30. The remoteness of landlocked developing countries from seaports and overseas markets, compounded by inadequate communication links with various ports and commercial centres, continues to be a major handicap inhibiting the rapid movement of transit cargo. Cargo monitoring systems, which give advance and tracking information on cargo moving within interfaces and along modes, could significantly reduce delays.
31. The following specific action is required: telecommunications facilities should be expanded, private-sector participation in that regard should be encouraged and the management of such facilities should be streamlined.
32. Trade is an important engine for economic development. However, the participation of landlocked and transit developing countries in international trade, which is crucial for their development prospects, is not as significant as it could be. Also, a good number of the landlocked and transit developing countries are not members of the World Trade Organization. Therefore, they miss out on the benefits that membership in and the rules of the World Trade Organization, including those on special and differential treatment, provide.
33. One of the main causes of the marginalization of landlocked developing countries from the international trading system is high trade transaction costs. Trade and transport are inextricably linked. Transport is a key sector for international trade, for regional integration and for ensuring a balanced national development. Excessive transport costs create a major effective barrier to foreign markets. In this context, due note was taken of the request of landlocked developing countries that the current negotiations on market access for agricultural and non-agricultural goods should consider giving particular attention to products of special interest to landlocked developing countries.
34. Important sources of additional and avoidable costs and inefficiency can include cumbersome border-crossing, customs procedures, documentation requirements and inadequate infrastructure facilities, as well as costly bank transactions. Landlocked developing countries, with additional border crossings and transit dependence can be at a particular disadvantage, depending on the state of their own and their neighbours' border procedures and level of bilateral cooperation, as well as regional cooperation or integration.
35. International conventions and regional, subregional and bilateral agreements are the main means through which streamlining, simplification and standardization and the transparency of rules and procedures can be achieved. Their full and effective implementation requires strong political commitment at the national level.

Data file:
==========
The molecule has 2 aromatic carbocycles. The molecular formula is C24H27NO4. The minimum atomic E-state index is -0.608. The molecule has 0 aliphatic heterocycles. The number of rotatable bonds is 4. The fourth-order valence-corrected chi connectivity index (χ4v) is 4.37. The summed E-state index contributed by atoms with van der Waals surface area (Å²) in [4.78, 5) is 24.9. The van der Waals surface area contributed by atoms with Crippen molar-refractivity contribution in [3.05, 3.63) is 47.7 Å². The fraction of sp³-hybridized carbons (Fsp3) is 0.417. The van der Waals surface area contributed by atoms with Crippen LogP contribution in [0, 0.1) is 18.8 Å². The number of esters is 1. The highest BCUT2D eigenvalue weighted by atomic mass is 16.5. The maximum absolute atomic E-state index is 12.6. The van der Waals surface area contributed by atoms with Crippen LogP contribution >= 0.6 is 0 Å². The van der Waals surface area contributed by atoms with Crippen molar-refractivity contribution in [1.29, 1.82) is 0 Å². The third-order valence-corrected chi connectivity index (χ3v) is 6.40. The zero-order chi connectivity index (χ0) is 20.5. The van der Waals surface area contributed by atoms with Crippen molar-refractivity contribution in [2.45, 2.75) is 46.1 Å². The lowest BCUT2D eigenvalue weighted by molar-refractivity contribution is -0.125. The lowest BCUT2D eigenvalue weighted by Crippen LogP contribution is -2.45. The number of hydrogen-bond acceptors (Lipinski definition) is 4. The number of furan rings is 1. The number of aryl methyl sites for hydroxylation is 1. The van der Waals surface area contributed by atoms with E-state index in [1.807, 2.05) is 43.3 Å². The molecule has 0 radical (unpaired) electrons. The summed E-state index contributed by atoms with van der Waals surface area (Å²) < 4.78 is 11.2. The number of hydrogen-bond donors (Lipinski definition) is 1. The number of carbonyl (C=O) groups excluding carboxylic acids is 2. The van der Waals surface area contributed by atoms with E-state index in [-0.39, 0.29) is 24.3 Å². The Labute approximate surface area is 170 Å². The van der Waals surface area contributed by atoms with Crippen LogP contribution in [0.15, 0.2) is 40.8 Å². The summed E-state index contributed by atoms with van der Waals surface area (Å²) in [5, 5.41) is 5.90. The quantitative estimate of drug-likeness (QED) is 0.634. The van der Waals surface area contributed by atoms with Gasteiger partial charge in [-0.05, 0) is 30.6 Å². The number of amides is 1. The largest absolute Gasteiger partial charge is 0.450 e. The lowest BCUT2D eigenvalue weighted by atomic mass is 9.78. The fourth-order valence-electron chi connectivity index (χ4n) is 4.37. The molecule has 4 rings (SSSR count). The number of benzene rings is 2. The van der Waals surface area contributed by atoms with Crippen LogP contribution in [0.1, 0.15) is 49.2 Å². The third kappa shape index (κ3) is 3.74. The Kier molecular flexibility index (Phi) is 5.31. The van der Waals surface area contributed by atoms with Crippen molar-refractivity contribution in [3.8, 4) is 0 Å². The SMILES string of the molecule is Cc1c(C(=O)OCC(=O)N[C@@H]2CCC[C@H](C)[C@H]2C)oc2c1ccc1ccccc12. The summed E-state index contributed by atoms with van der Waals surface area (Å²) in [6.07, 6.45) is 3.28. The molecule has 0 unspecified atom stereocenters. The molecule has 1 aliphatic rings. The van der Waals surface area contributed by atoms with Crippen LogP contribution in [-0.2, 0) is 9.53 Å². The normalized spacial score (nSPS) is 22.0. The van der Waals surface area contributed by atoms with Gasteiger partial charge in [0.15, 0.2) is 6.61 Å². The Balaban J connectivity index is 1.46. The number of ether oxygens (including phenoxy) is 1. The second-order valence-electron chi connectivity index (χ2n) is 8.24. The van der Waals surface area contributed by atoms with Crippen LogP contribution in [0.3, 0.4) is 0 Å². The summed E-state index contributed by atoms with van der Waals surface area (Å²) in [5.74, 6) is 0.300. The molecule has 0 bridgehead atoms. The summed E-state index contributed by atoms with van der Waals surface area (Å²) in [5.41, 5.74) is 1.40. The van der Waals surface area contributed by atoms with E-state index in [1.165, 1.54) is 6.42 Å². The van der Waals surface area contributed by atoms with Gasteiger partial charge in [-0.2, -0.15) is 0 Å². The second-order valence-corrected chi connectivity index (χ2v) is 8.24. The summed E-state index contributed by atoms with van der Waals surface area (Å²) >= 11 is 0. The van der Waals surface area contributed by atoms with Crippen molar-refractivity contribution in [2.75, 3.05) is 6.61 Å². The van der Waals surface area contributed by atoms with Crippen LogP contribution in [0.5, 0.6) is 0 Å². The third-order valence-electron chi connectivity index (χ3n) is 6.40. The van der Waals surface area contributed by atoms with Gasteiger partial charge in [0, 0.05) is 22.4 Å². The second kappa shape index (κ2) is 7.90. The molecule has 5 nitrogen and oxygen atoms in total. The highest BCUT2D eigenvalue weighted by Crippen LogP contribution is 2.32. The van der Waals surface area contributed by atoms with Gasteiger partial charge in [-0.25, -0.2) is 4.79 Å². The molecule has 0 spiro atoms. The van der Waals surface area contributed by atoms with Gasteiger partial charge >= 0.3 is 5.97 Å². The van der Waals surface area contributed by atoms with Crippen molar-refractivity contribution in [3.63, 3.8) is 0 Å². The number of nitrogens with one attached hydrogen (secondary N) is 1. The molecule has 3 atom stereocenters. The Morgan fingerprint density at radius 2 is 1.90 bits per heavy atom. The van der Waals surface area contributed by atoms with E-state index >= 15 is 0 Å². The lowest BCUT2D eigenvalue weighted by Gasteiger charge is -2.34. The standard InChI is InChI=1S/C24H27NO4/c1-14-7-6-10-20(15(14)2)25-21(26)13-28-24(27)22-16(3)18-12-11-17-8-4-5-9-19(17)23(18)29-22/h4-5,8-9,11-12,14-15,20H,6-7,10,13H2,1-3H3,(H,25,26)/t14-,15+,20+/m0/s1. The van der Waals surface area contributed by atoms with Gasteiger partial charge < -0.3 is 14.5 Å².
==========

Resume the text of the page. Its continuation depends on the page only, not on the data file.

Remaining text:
36. The Ministerial Declaration adopted at the Fourth Ministerial Conference of the World Trade Organization, held in Doha in 2001, recognized the case for expediting the movement, release and clearance of goods, including goods in transit, and the need for enhanced technical assistance and capacity-building in this area. Also, the decision in the same declaration that the World Trade Organization programme would address issues related to the trade of small, vulnerable economies and their full integration in the multilateral trading system was a welcome step for most landlocked and transit developing countries.
37. The following specific actions are required:
(b) The Monterrey Consensus recognizes the importance of enhanced and predictable access to all markets for the exports of developing countries, including landlocked and transit developing countries. In accordance with the commitments in the Doha Ministerial Declaration, in particular paragraphs 13 and 16, and the rules of the World Trade Organization, current negotiations should give full attention to the needs and interests of developing countries, including landlocked and transit developing countries;
(c) Landlocked and transit developing countries should be provided assistance in the area of trade facilitation in the light of the agreement in the Doha Ministerial Declaration that the negotiations will take place after the fifth session of the Ministerial Conference on the basis of a decision to be taken by explicit consensus at that session, on the modalities of negotiations;
(d) More efforts are required within available financial resources to facilitate transit traffic through border posts, to expand the use of information technology, to implement efficient customs control systems and simplification of documents and procedures, and to strengthen the capacity-building of government agencies in the field of trade and trade facilitation;
(e) Landlocked and transit developing countries should consider becoming a party to and implementing effectively the international conventions and instruments that are applicable to various transport segments, including road, rail, inland waterways and multimodal transport;